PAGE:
widespread use by the Red Army. In a Soviet infantry division's table of
organization and equipment, one-third of rifles were supposed to be SVTs,
although in practice this ratio was seldom achieved. The first months of the war
were disastrous for the Soviet Union, hundreds of thousands of SVT-40s were
lost. To make up for this, production of the Mosin-Nagant rifles was
reintroduced. In contrast, the SVT was more difficult to manufacture, and troops
with only rudimentary training had difficulty maintaining it. In addition,
sub-machine guns like the PPSh-41 had proven their value as simple, cheap, and
effective weapons to supplement infantry firepower.
Nagant M1895 Revolver
seven-shot, gas-seal revolver designed and produced by Belgian industrialist
Léon Nagant for the Russian Empire. The Nagant M1895 was chambered for a
proprietary cartridge, 7.62x38R, and featured an unusual "gas-seal" system in
which the cylinder moved forward when the gun was cocked to close the gap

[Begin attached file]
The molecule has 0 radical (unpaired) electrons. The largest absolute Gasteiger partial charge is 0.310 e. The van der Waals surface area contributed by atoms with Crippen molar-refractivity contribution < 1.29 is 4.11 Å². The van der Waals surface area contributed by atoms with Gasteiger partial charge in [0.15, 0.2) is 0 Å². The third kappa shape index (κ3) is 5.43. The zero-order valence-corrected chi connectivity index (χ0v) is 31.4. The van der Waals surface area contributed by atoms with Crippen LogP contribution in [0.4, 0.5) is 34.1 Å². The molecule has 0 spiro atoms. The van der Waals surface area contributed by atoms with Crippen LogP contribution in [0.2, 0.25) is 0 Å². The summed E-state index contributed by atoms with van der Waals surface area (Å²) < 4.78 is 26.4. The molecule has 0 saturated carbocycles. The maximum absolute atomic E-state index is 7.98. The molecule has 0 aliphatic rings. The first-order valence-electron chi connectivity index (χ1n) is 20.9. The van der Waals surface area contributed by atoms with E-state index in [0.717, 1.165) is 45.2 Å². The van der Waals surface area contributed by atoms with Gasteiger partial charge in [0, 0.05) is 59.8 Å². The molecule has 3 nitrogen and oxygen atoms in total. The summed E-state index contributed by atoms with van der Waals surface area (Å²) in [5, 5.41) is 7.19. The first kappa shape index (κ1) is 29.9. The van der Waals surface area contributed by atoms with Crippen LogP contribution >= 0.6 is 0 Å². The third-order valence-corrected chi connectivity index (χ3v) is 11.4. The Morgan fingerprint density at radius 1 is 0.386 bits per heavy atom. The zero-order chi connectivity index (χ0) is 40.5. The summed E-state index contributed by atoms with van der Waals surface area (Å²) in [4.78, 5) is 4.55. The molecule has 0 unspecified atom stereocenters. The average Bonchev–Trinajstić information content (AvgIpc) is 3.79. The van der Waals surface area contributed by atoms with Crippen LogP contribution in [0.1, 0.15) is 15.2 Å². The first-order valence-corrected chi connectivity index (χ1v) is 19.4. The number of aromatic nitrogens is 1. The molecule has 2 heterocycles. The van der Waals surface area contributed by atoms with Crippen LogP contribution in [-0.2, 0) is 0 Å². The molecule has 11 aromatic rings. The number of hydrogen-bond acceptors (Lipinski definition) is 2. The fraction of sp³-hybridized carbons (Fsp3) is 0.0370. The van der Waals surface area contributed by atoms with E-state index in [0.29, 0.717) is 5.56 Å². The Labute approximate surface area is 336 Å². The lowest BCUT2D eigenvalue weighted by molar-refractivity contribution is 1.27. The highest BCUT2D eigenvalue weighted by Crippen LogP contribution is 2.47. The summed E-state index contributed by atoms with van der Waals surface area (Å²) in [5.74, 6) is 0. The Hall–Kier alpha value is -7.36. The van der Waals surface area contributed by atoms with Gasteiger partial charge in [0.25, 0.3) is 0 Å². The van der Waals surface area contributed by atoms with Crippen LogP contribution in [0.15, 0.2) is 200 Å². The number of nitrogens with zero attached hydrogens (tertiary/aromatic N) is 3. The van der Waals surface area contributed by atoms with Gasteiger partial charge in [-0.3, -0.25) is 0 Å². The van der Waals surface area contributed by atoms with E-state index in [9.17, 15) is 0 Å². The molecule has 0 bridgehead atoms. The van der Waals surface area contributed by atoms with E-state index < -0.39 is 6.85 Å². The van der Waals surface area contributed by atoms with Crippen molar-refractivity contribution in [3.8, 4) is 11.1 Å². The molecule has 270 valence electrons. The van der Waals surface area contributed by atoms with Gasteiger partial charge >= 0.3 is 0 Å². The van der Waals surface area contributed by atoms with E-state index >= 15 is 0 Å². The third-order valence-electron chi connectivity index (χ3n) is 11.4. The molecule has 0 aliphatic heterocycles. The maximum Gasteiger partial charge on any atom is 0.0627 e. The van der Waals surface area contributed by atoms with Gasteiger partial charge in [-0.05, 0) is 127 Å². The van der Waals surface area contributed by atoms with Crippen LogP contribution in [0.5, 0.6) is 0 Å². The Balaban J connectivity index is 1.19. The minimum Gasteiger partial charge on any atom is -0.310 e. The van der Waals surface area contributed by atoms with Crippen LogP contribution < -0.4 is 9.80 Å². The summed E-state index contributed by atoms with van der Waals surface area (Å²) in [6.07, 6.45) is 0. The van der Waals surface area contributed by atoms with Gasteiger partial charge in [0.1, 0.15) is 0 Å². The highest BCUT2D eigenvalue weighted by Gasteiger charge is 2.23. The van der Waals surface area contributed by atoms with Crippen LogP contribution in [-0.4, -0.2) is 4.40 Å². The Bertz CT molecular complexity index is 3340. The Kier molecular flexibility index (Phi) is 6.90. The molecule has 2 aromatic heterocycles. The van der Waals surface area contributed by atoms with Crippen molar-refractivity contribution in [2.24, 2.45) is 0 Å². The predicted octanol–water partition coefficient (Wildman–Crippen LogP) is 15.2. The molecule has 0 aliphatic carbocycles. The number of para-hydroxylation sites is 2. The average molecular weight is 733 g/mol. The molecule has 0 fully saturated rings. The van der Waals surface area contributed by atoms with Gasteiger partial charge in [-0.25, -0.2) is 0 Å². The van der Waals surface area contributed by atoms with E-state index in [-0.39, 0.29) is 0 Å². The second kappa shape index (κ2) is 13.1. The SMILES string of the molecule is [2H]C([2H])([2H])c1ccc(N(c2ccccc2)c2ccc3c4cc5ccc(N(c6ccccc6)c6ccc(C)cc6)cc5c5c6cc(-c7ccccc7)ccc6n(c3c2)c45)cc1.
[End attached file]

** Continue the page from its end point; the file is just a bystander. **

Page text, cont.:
between the cylinder and the barrel, providing a boost to the muzzle velocity of
the fired projectile, and allows the weapon to be silenced (unusual for a
revolver). Other Nagant revolver designs were also adopted by police and
military services of Sweden (7.5 mm M1887), Norway (M1893), Poland, and Greece.
TT-33 (Russian: 7.62 mm Samozaryadnyj Pistolet
Tokareva obraztsa 1930 goda) is a
Russian semi-automatic pistol. It was developed in the early
1930s by Fedor Tokarev as a service pistol for the Soviet
military to replace the Nagant M1895 revolver that had been in